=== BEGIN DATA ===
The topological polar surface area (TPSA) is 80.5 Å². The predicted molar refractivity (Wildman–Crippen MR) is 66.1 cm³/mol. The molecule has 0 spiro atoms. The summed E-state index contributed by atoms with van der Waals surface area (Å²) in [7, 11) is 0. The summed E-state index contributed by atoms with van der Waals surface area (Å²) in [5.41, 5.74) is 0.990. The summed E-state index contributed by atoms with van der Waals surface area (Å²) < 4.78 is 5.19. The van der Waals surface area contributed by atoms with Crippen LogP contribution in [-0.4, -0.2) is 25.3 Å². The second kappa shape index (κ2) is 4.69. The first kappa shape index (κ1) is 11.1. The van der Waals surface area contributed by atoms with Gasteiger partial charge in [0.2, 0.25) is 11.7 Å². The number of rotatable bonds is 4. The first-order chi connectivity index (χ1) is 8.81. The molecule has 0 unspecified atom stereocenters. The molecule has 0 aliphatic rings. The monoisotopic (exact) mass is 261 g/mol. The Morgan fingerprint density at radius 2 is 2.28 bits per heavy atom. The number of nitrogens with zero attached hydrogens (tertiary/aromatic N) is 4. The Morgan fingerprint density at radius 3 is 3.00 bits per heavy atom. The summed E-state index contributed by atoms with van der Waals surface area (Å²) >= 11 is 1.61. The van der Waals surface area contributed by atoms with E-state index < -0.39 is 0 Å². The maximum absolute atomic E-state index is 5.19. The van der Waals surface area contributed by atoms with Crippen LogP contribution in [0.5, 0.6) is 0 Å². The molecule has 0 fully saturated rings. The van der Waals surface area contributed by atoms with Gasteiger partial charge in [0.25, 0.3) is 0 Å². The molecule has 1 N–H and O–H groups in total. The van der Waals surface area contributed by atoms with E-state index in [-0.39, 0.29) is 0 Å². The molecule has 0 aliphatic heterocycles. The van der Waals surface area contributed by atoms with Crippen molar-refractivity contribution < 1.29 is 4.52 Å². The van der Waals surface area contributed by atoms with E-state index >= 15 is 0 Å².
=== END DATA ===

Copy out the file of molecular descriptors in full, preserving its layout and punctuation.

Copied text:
The topological polar surface area (TPSA) is 80.5 Å². The predicted molar refractivity (Wildman–Crippen MR) is 66.1 cm³/mol. The molecule has 0 spiro atoms. The summed E-state index contributed by atoms with van der Waals surface area (Å²) in [7, 11) is 0. The summed E-state index contributed by atoms with van der Waals surface area (Å²) in [5.41, 5.74) is 0.990. The summed E-state index contributed by atoms with van der Waals surface area (Å²) < 4.78 is 5.19. The van der Waals surface area contributed by atoms with Crippen LogP contribution in [-0.4, -0.2) is 25.3 Å². The second kappa shape index (κ2) is 4.69. The first kappa shape index (κ1) is 11.1. The van der Waals surface area contributed by atoms with Gasteiger partial charge in [0.2, 0.25) is 11.7 Å². The number of rotatable bonds is 4. The first-order chi connectivity index (χ1) is 8.81. The molecule has 0 unspecified atom stereocenters. The molecule has 0 aliphatic rings. The monoisotopic (exact) mass is 261 g/mol. The Morgan fingerprint density at radius 2 is 2.28 bits per heavy atom. The number of nitrogens with zero attached hydrogens (tertiary/aromatic N) is 4. The Morgan fingerprint density at radius 3 is 3.00 bits per heavy atom. The summed E-state index contributed by atoms with van der Waals surface area (Å²) >= 11 is 1.61. The van der Waals surface area contributed by atoms with E-state index < -0.39 is 0 Å². The maximum absolute atomic E-state index is 5.19. The van der Waals surface area contributed by atoms with Crippen LogP contribution in [0.5, 0.6) is 0 Å². The molecule has 0 fully saturated rings. The van der Waals surface area contributed by atoms with Gasteiger partial charge in [0.25, 0.3) is 0 Å². The molecule has 1 N–H and O–H groups in total. The van der Waals surface area contributed by atoms with E-state index in [-0.39, 0.29) is 0 Å². The molecule has 0 aliphatic heterocycles. The van der Waals surface area contributed by atoms with Crippen molar-refractivity contribution < 1.29 is 4.52 Å². The van der Waals surface area contributed by atoms with E-state index >= 15 is 0 Å².